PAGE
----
Rodeo, at its core, is a competition of man and beast. Whether a cowboy is working with an animal or against it depends on the event, but either way, the animal is critical to the outcome. For this reason, good stock is fundamental to a good rodeo. As with the contending cowboys and cowgirls, these animals are trained as professional athletes.
“I would rather see a horse, that I raised, buck more than anything in the world!” Marvin Brookman, stock contractor, was fond of saying.
For more than sixty years, he was happy doing just that— producing some of the best bucking horses Montana has ever seen. In 1935, he established his “Born to Buck” breeding program, made up of 150 hand-selected horses, which went on to sire legendary broncos like Powder Face and Brookman’s Velvet. (Powder Face was sent to a special performance rodeo that was attended by President Ronald Reagan, while Brookman’s Velvet earned the title of 1980 PRCA Saddle Bronc of the Year.)
In 1941, Brookman began contracting for the Wild Horse Stampede in his hometown of Wolf Point. Each year, he and a crew of around ten cowboys would trail the bucking stock to the “Stampede Grounds” (as they were then called). He quickly became known as an exceptional stock contractor, and he traveled the state, producing rodeos for other communities as well. Respect for Brookman reached all levels of professional rodeo, from the contestants to his peers. (The Assiniboine Sioux even made him an honorary member in 1987 and gave him the name “Rider of the Horse.”)
The National Finals Rodeo has featured Brookman Rodeo bucking stock nearly every year since its debut in 1959.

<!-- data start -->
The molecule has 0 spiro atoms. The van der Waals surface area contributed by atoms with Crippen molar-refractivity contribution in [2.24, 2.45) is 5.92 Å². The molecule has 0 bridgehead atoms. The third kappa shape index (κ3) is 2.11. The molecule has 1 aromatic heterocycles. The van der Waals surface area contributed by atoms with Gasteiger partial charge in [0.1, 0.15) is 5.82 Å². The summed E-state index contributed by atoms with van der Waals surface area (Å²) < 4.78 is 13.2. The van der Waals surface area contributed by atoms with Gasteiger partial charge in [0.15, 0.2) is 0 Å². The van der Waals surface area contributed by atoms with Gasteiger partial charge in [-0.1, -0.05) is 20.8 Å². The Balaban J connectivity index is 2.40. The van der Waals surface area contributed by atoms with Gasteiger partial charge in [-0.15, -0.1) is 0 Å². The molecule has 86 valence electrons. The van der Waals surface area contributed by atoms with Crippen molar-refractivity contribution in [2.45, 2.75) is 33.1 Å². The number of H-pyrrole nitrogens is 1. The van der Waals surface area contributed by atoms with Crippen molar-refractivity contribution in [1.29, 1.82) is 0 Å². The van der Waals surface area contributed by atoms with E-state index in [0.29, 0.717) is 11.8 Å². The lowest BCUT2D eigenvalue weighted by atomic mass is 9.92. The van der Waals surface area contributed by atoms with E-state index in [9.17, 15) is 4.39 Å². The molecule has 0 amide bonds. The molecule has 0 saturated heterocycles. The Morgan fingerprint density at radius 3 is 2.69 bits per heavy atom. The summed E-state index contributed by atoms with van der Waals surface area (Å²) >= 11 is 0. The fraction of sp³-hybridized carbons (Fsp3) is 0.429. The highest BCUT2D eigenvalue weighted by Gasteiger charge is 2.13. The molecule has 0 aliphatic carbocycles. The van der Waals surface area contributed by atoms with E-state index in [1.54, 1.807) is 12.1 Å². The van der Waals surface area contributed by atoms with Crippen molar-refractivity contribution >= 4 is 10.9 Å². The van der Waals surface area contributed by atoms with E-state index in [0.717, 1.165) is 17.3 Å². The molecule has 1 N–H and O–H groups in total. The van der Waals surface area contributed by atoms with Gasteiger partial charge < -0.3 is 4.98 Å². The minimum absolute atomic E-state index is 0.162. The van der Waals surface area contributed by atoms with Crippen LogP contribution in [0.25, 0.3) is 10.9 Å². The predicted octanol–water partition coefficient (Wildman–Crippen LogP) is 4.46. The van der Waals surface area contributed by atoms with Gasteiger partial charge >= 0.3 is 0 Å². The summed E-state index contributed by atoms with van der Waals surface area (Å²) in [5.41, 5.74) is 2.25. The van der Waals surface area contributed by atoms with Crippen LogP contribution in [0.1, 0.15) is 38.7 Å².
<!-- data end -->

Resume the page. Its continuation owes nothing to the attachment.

In 1992, Wolf Point’s “Stampede Grounds” were renamed the Marvin Brookman Stadium in honor of the man who took their smalltown rodeo and helped to elevate it to one of the best in the state. For the 75th Wolf Point Wild Horse Stampede in 1998, Brookman was named the Grand Marshall and a wagon train was organized to trail the Brookman bucking horses from his ranch at Buzzard’s Glory.
Brookman received numerous stock awards from the Professional Rodeo Cowboys Association (PRCA), the Dodge National Circuit Finals Rodeo, and the Montana Pro Rodeo Circuit Finals. He produced rodeos all over the country, but his heart was in producing rodeos in the Treasure State.
Brookman passed in 2006, leaving behind a legacy of Western values. His granddaughter, Cathy, and her husband, Dave Wieferich, continue to operate Brookman Rodeo, carrying on the family tradition of producing first-rate bucking horses and outstanding rodeos.
Marvin Brookman was inducted into the Montana Cowboy Hall of Fame in 2013. For more information, visit montanacowboyfame.org.